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At My Back I Always Hear... Rob Neyer

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Sometime in the 1840s Tennyson remarked to a friend that he was haunted by a line from Marvell's "To His Coy Mistress" despite not being able to account fully for its sublimity.

But at my back I always hear
Time's winged chariot hurrying near
Considering the deep melancholy which pervaded Tennyson's youth and middle age, his inability to express (or admit) the power of Marvell's image is likely another example of droll English understatment. If not, only Tennysonian stupidity fits.

I thought of Tennyson and Marvell this afternoon while reading the latest Rob & Rany. (The post is actually a week old, but I put off reading it until this weekend as a kind of delayed gratification line.) As many of you know, Neyer takes Moore to task (again) for the Meche for $55 million moment in time:

Rob: I read an article the other day, wherein five general managers were asked to defend/justify a questionable off-season move. As you might imagine, Dayton Moore was asked about Gil Meche, and part of his response was this: "Guys just don't break into the major leagues as a No. 1 or No. 2 starter. Look at Johan Santana, Chris Carpenter, Tom Glavine, John Smoltz. It takes time." Does anybody reading this need me (or you) to explain just how irrelevant those names are in this discussion?

As these things usually go, Rany dutifully plays good cop, arguing that Meche may become a #3 starter and that, finally, its simply a matter of methodological dispute, "I look at Moore's rationale for offering that contract, and while I don't agree with it, I respect the line of thinking enough to say, okay, it was a bad move, but it doesn't dim my estimation of Moore all that much". Rany plays the credibility card, as well as pointing to GMDM's pristine reputation within the game.

But at my back I always hear,
"Meche for 55 million" in my ear

For those of us under a certain age, Neyer has been a constant in our lives as fans. Back when he was a free writer on ESPN I had his url memorized (it ended with something like "mlb/columnists/neyer") and knew the weekly schedule of his columns. Similarly, the "Rob and Rany" exchange has been around for a long time. It was essentially a blog before there were blogs. And through it all, Neyer's been commenting on the Royals. The Royals-angle is a standard staple of his radio hits, interviews and chat sessions. Not surprisingly, he's been overwhelmingly critical.

And he's been right.

Because he "didn't play the game" and is associated with sabermetrics a certain segment of the Royals fanbase dismisses him as a negative nelly, as a "hater" or worse. Everytime a Neyer quote gets posted on a Royals message board the same stock responses come up, you might as well just post "Do you like Sweeney and why?" or "Is Barry Bonds a Cheater?". Like debates over global warming and abortion, people just like having the same debate over and over again, despite the fact that no one is gonna change their mind.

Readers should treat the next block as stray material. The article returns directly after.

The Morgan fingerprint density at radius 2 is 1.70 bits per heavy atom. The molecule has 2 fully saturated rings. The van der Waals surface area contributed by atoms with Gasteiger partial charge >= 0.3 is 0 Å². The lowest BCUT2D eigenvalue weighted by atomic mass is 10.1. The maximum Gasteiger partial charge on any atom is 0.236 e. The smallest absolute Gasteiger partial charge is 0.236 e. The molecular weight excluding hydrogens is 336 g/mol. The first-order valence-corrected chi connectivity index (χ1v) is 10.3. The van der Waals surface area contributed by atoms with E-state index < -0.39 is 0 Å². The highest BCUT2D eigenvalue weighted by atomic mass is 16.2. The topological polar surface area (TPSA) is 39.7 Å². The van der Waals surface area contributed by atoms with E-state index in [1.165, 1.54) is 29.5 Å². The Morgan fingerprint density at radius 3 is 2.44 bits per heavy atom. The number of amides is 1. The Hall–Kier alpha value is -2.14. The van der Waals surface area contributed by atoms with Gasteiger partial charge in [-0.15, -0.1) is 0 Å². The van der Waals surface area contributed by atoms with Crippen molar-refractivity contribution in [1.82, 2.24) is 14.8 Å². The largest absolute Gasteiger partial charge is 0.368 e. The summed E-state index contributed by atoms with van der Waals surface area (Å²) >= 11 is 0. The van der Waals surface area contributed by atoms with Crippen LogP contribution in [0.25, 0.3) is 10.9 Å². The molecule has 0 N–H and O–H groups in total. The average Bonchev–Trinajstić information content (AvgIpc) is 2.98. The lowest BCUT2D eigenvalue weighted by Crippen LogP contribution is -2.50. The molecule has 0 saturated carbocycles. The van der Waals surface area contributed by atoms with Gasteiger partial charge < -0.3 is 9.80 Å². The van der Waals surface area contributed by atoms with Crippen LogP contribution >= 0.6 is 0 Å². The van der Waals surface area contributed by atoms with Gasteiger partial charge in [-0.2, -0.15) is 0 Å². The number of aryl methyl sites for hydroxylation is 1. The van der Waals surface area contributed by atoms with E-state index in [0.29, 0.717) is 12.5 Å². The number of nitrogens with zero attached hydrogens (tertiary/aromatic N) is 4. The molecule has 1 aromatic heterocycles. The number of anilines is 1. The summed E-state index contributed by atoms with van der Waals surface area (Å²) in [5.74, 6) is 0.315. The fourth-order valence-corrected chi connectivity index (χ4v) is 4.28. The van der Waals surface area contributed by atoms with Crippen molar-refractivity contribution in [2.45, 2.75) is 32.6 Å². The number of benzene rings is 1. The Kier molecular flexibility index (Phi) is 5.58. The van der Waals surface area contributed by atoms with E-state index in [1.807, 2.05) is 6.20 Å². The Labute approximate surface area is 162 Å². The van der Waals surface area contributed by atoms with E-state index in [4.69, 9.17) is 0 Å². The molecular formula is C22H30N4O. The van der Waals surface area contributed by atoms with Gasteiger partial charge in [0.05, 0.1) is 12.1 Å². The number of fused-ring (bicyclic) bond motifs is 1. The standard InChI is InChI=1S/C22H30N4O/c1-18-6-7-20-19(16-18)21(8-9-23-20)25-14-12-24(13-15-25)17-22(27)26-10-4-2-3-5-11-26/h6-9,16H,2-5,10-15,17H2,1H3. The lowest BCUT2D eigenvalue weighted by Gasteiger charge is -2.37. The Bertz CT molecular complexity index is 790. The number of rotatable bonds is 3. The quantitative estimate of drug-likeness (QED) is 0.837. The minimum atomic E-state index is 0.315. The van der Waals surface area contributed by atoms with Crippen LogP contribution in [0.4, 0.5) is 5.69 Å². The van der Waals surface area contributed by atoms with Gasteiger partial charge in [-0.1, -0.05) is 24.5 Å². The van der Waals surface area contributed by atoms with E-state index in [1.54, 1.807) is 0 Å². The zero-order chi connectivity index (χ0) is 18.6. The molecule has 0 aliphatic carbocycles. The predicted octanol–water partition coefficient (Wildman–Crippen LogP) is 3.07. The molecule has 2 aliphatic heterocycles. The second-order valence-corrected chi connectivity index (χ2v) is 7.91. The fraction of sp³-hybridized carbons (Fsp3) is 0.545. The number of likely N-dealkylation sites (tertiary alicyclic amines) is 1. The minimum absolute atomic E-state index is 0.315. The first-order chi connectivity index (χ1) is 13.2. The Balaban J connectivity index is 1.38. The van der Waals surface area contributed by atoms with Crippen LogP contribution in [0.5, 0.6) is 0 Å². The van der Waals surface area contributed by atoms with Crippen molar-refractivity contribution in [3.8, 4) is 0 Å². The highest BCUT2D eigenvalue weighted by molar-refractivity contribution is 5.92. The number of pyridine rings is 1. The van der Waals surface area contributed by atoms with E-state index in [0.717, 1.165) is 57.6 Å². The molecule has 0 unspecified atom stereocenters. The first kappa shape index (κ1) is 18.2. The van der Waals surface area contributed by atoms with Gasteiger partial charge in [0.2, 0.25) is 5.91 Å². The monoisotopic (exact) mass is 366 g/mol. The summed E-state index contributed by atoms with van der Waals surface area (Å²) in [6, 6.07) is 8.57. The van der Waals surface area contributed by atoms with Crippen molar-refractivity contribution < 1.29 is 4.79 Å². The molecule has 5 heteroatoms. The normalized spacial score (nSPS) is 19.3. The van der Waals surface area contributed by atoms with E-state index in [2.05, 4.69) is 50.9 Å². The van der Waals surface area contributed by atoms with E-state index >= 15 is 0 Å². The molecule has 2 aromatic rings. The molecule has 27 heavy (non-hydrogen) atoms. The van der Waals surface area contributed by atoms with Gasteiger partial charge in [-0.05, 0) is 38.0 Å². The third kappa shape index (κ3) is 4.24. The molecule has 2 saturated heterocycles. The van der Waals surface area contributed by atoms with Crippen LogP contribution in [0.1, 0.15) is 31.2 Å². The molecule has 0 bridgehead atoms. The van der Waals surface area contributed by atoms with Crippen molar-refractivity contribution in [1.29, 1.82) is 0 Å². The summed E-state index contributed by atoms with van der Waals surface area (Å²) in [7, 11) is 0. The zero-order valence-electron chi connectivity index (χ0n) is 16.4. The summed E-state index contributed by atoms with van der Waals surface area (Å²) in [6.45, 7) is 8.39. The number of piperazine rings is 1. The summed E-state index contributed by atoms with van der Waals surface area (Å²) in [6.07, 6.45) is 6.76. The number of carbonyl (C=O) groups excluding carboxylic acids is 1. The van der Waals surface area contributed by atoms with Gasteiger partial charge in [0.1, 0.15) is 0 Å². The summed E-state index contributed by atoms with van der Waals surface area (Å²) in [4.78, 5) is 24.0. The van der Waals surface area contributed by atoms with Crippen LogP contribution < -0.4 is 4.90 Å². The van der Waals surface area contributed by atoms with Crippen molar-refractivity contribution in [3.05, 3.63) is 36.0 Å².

Does anyone wanna go back in time and defend Tony Muser, Allard's Oakland trades, the Roberto Hernandez deal, the Chuck Knoblauch deal, Colt, the Minky-Elarton-Grudz extravaganza and the like?

Unlike some columnists, Neyer's consistent. He damn near pioneered the "Jeter is a bad short-stop" analysis, and got ripped for three years before it became semi-mainstream. He also famously came around on Allard, singing praises in 2003-4 that he'd started to improve as a GM. Despite the strawman theory that he's simply Billy Beane's lapdog, he's given Beane proper lashings (the T-Long contract and the Kendall trade) when he's felt they were warranted.

As we've already established this off-season, for better or worse Meche for $55 million isn't going away. While ultimately, as a citizen, I can sit back and mutter some combination of "its not my money" and "dem ballplayers get paid insane money" as a mildly engaged fan who follows the team it remains a defining moment. In this case, both the contract itself and Neyer's disbelief in it always return to my mind. Whats Simmons line about those things that you hear from a girlfriend's past that change everything?

Right now the Meche deal is the equivalent of she was in a threeway with two guys. It effects everything.

Rob: Wait a minute, are you suggesting he was able to sign Dotel and Riske because he had overpaid for Meche? I think that's a highly questionable assertion, and even if you're right, how long will this wonderful halo effect last? Let's say Meche goes 6-10 with a 5.48 ERA this season, which is what PECOTA says . . . is there going to be a halo effect next winter, and the winter after that, and the winter after that, and the winter after that? If the benefit here is credibility, it would have been much, much better to overpay somebody for one year or two years or even three. It's clear that Moore believes PECOTA is dead wrong about Meche. I hope he's right. But if he's wrong and PECOTA (and every other projections method) is right, the contract isn't a loss leader. It's a loss and a big one. You referenced the possibility that "Moore's reputation is wildly overstated," but he never really had a reputation. Right now, Gil Meche is Moore's reputation.

Do you really want to disagree with him?